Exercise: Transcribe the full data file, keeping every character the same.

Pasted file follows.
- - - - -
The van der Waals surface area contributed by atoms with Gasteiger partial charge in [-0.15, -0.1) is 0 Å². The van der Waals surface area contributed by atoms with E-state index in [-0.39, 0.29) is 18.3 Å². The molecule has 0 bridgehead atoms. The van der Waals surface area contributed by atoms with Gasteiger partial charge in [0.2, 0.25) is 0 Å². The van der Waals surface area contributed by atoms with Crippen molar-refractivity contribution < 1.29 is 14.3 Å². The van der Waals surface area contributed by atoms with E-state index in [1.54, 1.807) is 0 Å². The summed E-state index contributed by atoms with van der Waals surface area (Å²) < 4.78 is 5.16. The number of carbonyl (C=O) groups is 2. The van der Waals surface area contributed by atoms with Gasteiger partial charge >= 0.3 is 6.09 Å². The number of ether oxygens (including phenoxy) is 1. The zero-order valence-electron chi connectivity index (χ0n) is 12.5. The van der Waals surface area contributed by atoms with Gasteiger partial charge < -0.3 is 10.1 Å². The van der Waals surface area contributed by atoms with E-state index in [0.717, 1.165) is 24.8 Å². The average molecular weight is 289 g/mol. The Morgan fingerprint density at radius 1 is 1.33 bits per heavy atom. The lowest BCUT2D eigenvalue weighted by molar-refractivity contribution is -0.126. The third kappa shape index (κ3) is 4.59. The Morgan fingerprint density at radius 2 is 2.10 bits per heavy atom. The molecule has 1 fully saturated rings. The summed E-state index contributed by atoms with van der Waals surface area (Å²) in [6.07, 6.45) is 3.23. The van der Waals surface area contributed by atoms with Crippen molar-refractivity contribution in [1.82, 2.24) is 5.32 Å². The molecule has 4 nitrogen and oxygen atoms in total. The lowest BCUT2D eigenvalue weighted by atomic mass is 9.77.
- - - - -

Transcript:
The van der Waals surface area contributed by atoms with Gasteiger partial charge in [-0.15, -0.1) is 0 Å². The van der Waals surface area contributed by atoms with E-state index in [-0.39, 0.29) is 18.3 Å². The molecule has 0 bridgehead atoms. The van der Waals surface area contributed by atoms with Gasteiger partial charge in [0.2, 0.25) is 0 Å². The van der Waals surface area contributed by atoms with Crippen molar-refractivity contribution < 1.29 is 14.3 Å². The van der Waals surface area contributed by atoms with E-state index in [1.54, 1.807) is 0 Å². The summed E-state index contributed by atoms with van der Waals surface area (Å²) < 4.78 is 5.16. The number of carbonyl (C=O) groups is 2. The van der Waals surface area contributed by atoms with Gasteiger partial charge >= 0.3 is 6.09 Å². The number of ether oxygens (including phenoxy) is 1. The zero-order valence-electron chi connectivity index (χ0n) is 12.5. The van der Waals surface area contributed by atoms with Gasteiger partial charge < -0.3 is 10.1 Å². The van der Waals surface area contributed by atoms with E-state index in [0.717, 1.165) is 24.8 Å². The average molecular weight is 289 g/mol. The Morgan fingerprint density at radius 1 is 1.33 bits per heavy atom. The lowest BCUT2D eigenvalue weighted by molar-refractivity contribution is -0.126. The third kappa shape index (κ3) is 4.59. The Morgan fingerprint density at radius 2 is 2.10 bits per heavy atom. The molecule has 1 fully saturated rings. The summed E-state index contributed by atoms with van der Waals surface area (Å²) in [6.07, 6.45) is 3.23. The van der Waals surface area contributed by atoms with Crippen molar-refractivity contribution in [1.82, 2.24) is 5.32 Å². The molecule has 4 nitrogen and oxygen atoms in total. The lowest BCUT2D eigenvalue weighted by atomic mass is 9.77.